This production is well worth seeing and will strengthen your resolve to fight against these acts of treason against our liberty with a new fervor.
Gerard & Mary Ann GGUNRAMC **************************************************************************** Author Unknown:
Have you ever wondered what happened to the 56 men who signed the Declaration of Independence?
Five signers were captured by the British as traitors, and tortured before they died.
Twelve had their homes ransacked and burned. Two lost their sons serving in the Revolutionary Army; another had two sons captured.
Nine of the 56 fought and died from wounds or hardships of the Revolutionary War.
They signed and they pledged their lives, their fortunes, and their sacred honor.
What kind of men were they?
Twenty-four were lawyers and jurists. Eleven were merchants, nine were farmers and large plantation owners; men of means, well educated. But they signed the Declaration of Independence knowing full well that the penalty would be death if they were captured.
Carter Braxton of Virginia, a wealthy planter and trader, saw his ships swept from the seas by the British Navy. He sold his home and properties to pay his debts, and died in rags.
Thomas McKeam was so hounded by the British that he was forced to move his family almost constantly. He served in the Congress without pay, and his family was kept in hiding. His possessions were taken from him, and poverty was his reward.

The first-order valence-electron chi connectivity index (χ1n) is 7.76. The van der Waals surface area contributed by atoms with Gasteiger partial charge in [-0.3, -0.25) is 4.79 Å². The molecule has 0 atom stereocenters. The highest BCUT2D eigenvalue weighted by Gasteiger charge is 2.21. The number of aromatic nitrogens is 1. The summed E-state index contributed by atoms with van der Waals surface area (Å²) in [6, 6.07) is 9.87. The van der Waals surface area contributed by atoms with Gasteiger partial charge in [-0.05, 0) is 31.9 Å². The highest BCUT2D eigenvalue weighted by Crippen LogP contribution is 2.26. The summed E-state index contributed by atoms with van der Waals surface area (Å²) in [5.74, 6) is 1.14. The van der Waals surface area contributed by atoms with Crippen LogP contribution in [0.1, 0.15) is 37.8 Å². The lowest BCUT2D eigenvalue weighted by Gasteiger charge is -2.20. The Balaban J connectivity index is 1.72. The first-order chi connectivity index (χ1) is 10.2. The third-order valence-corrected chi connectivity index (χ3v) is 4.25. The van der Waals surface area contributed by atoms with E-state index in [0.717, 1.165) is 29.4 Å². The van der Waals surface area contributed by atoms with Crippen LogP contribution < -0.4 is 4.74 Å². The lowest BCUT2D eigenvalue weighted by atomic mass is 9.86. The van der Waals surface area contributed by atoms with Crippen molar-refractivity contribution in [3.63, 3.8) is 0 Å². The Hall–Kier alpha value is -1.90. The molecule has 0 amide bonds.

Vandals or soldiers looted the properties of Dillery, Hall, Clymer,Walton, Gwinnett, Heyward, Ruttledge, and Middleton.
At the battle of Yorktown, Thomas Nelson Jr., noted that the British General Cornwallis had taken over the Nelson home for his headquarters. He quietly urged General George Washington to open fire. The home was destroyed, and Nelson died bankrupt.
Francis Lewis had his home and properties destroyed. The enemy jailed his wife, and she died within a few months.
John Hart was driven from his wife's bedside as she was dying. Their 13 children fled for their lives. His fields and his gristmill were laid to waste. For more than a year he lived in forests and caves, returning home to find his wife dead and his children vanished. A few weeks later he died from exhaustion and a broken heart. Norris and Livingston suffered similar fates.
Such were the stories and sacrifices of the American Revolution. These were not wild-eyed, rabble rousing ruffians. They were soft-spoken men of means and education.
They had security, but they valued liberty more. Standing tall, straight, and unwavering, they pledged: "For the support of this declaration, with firm reliance on the protection of the divine providence, we mutually pledge to each other, our lives, our fortunes, and our sacred honor."
They gave you and me a free and independent America. The history books never told you a lot about what happened in the Revolutionary War. We didn't fight just the British. We were British subjects at that time and we fought our own government!
Some of us take these liberties so much for granted, but we shouldn't.
So, take a few minutes while enjoying your 4th of July holiday and silently thank these patriots. It's not much to ask for the price they paid.
Remember: freedom is never free!
I hope you will show your support by please
sending this to as many people as you can. It's time we get the word out
that patriotism is NOT a sin, and the Fourth of July has more to it than
beer, picnics, and baseball games.
Thank you Mike!